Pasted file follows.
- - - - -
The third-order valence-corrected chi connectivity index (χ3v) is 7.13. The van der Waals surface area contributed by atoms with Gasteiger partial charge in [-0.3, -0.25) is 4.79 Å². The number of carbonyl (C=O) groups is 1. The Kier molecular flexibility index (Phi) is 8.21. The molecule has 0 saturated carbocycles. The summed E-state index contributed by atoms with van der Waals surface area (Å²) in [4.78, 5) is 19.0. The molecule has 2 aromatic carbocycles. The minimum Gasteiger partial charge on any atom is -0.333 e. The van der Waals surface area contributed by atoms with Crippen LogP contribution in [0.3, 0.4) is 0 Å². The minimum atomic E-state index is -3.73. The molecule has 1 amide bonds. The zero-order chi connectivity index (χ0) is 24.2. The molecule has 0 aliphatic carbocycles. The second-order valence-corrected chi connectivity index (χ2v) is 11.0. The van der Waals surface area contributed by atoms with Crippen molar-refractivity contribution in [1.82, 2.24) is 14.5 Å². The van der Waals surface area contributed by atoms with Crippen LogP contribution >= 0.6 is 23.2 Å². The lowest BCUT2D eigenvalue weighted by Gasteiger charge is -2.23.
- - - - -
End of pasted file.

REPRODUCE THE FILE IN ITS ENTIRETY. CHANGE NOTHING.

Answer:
The third-order valence-corrected chi connectivity index (χ3v) is 7.13. The van der Waals surface area contributed by atoms with Gasteiger partial charge in [-0.3, -0.25) is 4.79 Å². The number of carbonyl (C=O) groups is 1. The Kier molecular flexibility index (Phi) is 8.21. The molecule has 0 saturated carbocycles. The summed E-state index contributed by atoms with van der Waals surface area (Å²) in [4.78, 5) is 19.0. The molecule has 2 aromatic carbocycles. The minimum Gasteiger partial charge on any atom is -0.333 e. The van der Waals surface area contributed by atoms with Crippen LogP contribution in [0.3, 0.4) is 0 Å². The minimum atomic E-state index is -3.73. The molecule has 1 amide bonds. The zero-order chi connectivity index (χ0) is 24.2. The molecule has 0 aliphatic carbocycles. The second-order valence-corrected chi connectivity index (χ2v) is 11.0. The van der Waals surface area contributed by atoms with Crippen molar-refractivity contribution in [1.82, 2.24) is 14.5 Å². The van der Waals surface area contributed by atoms with Crippen LogP contribution >= 0.6 is 23.2 Å². The lowest BCUT2D eigenvalue weighted by Gasteiger charge is -2.23.